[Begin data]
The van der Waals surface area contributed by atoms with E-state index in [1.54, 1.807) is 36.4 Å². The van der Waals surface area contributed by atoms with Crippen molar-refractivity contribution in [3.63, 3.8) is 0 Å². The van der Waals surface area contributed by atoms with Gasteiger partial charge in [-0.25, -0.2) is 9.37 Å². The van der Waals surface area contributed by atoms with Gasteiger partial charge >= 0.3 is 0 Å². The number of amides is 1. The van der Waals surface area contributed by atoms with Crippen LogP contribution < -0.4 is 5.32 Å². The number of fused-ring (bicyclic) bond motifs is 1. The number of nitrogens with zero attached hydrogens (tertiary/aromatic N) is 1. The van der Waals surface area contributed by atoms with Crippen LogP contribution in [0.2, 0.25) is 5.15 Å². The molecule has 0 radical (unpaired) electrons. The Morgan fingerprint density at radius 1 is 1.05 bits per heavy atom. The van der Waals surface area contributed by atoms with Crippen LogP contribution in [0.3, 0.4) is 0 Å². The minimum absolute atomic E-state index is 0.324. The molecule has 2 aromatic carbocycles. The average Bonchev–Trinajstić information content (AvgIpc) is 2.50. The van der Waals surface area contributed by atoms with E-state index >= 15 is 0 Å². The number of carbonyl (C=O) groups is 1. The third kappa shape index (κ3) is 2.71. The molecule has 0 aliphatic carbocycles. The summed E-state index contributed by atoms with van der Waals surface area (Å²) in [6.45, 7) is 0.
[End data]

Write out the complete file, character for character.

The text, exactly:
The van der Waals surface area contributed by atoms with E-state index in [1.54, 1.807) is 36.4 Å². The van der Waals surface area contributed by atoms with Crippen molar-refractivity contribution in [3.63, 3.8) is 0 Å². The van der Waals surface area contributed by atoms with Gasteiger partial charge in [-0.25, -0.2) is 9.37 Å². The van der Waals surface area contributed by atoms with Gasteiger partial charge >= 0.3 is 0 Å². The number of amides is 1. The van der Waals surface area contributed by atoms with Crippen LogP contribution < -0.4 is 5.32 Å². The number of fused-ring (bicyclic) bond motifs is 1. The number of nitrogens with zero attached hydrogens (tertiary/aromatic N) is 1. The van der Waals surface area contributed by atoms with Crippen LogP contribution in [0.2, 0.25) is 5.15 Å². The molecule has 0 radical (unpaired) electrons. The Morgan fingerprint density at radius 1 is 1.05 bits per heavy atom. The van der Waals surface area contributed by atoms with Crippen LogP contribution in [0.3, 0.4) is 0 Å². The minimum absolute atomic E-state index is 0.324. The molecule has 2 aromatic carbocycles. The average Bonchev–Trinajstić information content (AvgIpc) is 2.50. The van der Waals surface area contributed by atoms with E-state index >= 15 is 0 Å². The number of carbonyl (C=O) groups is 1. The third kappa shape index (κ3) is 2.71. The molecule has 0 aliphatic carbocycles. The summed E-state index contributed by atoms with van der Waals surface area (Å²) in [6.45, 7) is 0.